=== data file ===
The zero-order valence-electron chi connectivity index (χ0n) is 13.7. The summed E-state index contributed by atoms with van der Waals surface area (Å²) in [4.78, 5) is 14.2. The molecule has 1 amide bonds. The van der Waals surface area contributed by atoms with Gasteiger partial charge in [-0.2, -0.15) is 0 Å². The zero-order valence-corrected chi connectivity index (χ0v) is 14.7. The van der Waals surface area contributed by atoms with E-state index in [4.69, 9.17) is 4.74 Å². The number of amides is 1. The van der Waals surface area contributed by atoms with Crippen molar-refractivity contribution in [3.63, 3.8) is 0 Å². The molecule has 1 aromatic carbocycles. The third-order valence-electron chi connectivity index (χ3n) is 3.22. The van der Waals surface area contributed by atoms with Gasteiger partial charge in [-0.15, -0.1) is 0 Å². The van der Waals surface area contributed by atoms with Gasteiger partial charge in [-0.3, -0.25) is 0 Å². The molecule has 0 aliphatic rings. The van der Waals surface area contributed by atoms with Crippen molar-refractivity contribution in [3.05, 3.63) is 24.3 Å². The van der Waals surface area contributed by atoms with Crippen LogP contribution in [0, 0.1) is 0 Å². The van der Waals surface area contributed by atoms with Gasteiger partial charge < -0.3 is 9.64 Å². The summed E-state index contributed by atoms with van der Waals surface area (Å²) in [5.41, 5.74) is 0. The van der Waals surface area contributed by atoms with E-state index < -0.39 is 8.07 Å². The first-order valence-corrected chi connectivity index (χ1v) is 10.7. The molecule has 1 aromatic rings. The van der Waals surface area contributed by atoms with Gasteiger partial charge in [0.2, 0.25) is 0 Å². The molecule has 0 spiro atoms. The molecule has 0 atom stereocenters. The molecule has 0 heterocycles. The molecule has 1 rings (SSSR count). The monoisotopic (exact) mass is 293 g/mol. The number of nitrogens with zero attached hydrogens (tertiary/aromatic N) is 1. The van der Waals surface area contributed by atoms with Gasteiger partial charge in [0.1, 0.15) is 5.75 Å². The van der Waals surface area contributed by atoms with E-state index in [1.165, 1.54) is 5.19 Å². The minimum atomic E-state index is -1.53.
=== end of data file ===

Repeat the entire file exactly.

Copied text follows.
The zero-order valence-electron chi connectivity index (χ0n) is 13.7. The summed E-state index contributed by atoms with van der Waals surface area (Å²) in [4.78, 5) is 14.2. The molecule has 1 amide bonds. The van der Waals surface area contributed by atoms with Gasteiger partial charge in [-0.2, -0.15) is 0 Å². The zero-order valence-corrected chi connectivity index (χ0v) is 14.7. The van der Waals surface area contributed by atoms with E-state index in [4.69, 9.17) is 4.74 Å². The number of amides is 1. The van der Waals surface area contributed by atoms with Crippen molar-refractivity contribution in [3.63, 3.8) is 0 Å². The molecule has 1 aromatic carbocycles. The third-order valence-electron chi connectivity index (χ3n) is 3.22. The van der Waals surface area contributed by atoms with Gasteiger partial charge in [-0.15, -0.1) is 0 Å². The van der Waals surface area contributed by atoms with Gasteiger partial charge in [-0.3, -0.25) is 0 Å². The molecule has 0 aliphatic rings. The van der Waals surface area contributed by atoms with Crippen molar-refractivity contribution in [3.05, 3.63) is 24.3 Å². The van der Waals surface area contributed by atoms with Crippen LogP contribution in [0, 0.1) is 0 Å². The van der Waals surface area contributed by atoms with Gasteiger partial charge < -0.3 is 9.64 Å². The summed E-state index contributed by atoms with van der Waals surface area (Å²) in [5.41, 5.74) is 0. The van der Waals surface area contributed by atoms with E-state index < -0.39 is 8.07 Å². The first-order valence-corrected chi connectivity index (χ1v) is 10.7. The molecule has 1 aromatic rings. The van der Waals surface area contributed by atoms with Gasteiger partial charge in [0.2, 0.25) is 0 Å². The molecule has 0 spiro atoms. The molecule has 0 atom stereocenters. The molecule has 0 heterocycles. The molecule has 1 rings (SSSR count). The monoisotopic (exact) mass is 293 g/mol. The number of nitrogens with zero attached hydrogens (tertiary/aromatic N) is 1. The van der Waals surface area contributed by atoms with Gasteiger partial charge in [0.1, 0.15) is 5.75 Å². The van der Waals surface area contributed by atoms with E-state index in [1.165, 1.54) is 5.19 Å². The minimum atomic E-state index is -1.53.